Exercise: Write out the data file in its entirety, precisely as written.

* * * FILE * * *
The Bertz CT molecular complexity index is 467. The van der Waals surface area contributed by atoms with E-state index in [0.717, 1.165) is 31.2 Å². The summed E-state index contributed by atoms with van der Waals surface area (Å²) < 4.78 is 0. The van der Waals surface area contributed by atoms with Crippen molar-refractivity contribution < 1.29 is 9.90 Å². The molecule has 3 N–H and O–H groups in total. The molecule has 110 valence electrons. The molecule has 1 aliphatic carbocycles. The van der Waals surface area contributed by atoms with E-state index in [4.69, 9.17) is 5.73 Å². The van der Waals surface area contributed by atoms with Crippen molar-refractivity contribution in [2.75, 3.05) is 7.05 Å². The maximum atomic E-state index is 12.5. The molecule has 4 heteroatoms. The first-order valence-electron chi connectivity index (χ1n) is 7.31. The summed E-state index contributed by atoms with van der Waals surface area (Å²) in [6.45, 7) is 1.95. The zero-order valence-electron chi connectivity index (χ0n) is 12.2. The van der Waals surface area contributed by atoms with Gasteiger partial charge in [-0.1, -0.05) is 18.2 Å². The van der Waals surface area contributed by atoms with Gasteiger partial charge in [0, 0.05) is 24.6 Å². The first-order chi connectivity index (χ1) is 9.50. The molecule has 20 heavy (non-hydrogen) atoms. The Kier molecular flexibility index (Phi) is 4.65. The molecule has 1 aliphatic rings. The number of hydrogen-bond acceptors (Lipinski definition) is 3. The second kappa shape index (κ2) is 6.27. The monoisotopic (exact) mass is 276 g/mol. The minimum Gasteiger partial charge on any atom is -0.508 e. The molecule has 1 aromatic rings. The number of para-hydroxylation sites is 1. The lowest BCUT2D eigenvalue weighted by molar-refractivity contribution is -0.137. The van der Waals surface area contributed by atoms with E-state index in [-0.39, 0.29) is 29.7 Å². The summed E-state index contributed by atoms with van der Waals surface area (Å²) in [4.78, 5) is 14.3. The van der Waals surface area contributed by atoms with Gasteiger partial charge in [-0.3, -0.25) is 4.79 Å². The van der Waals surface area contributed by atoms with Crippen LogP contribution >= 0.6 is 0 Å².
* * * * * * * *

The Bertz CT molecular complexity index is 467. The van der Waals surface area contributed by atoms with E-state index in [0.717, 1.165) is 31.2 Å². The summed E-state index contributed by atoms with van der Waals surface area (Å²) < 4.78 is 0. The van der Waals surface area contributed by atoms with Crippen molar-refractivity contribution < 1.29 is 9.90 Å². The molecule has 3 N–H and O–H groups in total. The molecule has 110 valence electrons. The molecule has 1 aliphatic carbocycles. The van der Waals surface area contributed by atoms with E-state index in [4.69, 9.17) is 5.73 Å². The van der Waals surface area contributed by atoms with Crippen molar-refractivity contribution in [2.75, 3.05) is 7.05 Å². The maximum atomic E-state index is 12.5. The molecule has 4 heteroatoms. The first-order valence-electron chi connectivity index (χ1n) is 7.31. The summed E-state index contributed by atoms with van der Waals surface area (Å²) in [6.45, 7) is 1.95. The zero-order valence-electron chi connectivity index (χ0n) is 12.2. The van der Waals surface area contributed by atoms with Gasteiger partial charge in [-0.1, -0.05) is 18.2 Å². The van der Waals surface area contributed by atoms with Gasteiger partial charge in [0, 0.05) is 24.6 Å². The first-order chi connectivity index (χ1) is 9.50. The molecule has 20 heavy (non-hydrogen) atoms. The Kier molecular flexibility index (Phi) is 4.65. The molecule has 1 aliphatic rings. The number of hydrogen-bond acceptors (Lipinski definition) is 3. The second kappa shape index (κ2) is 6.27. The monoisotopic (exact) mass is 276 g/mol. The minimum Gasteiger partial charge on any atom is -0.508 e. The molecule has 1 aromatic rings. The number of para-hydroxylation sites is 1. The lowest BCUT2D eigenvalue weighted by molar-refractivity contribution is -0.137. The van der Waals surface area contributed by atoms with E-state index in [-0.39, 0.29) is 29.7 Å². The summed E-state index contributed by atoms with van der Waals surface area (Å²) in [4.78, 5) is 14.3. The van der Waals surface area contributed by atoms with Gasteiger partial charge in [-0.3, -0.25) is 4.79 Å². The van der Waals surface area contributed by atoms with Crippen LogP contribution >= 0.6 is 0 Å².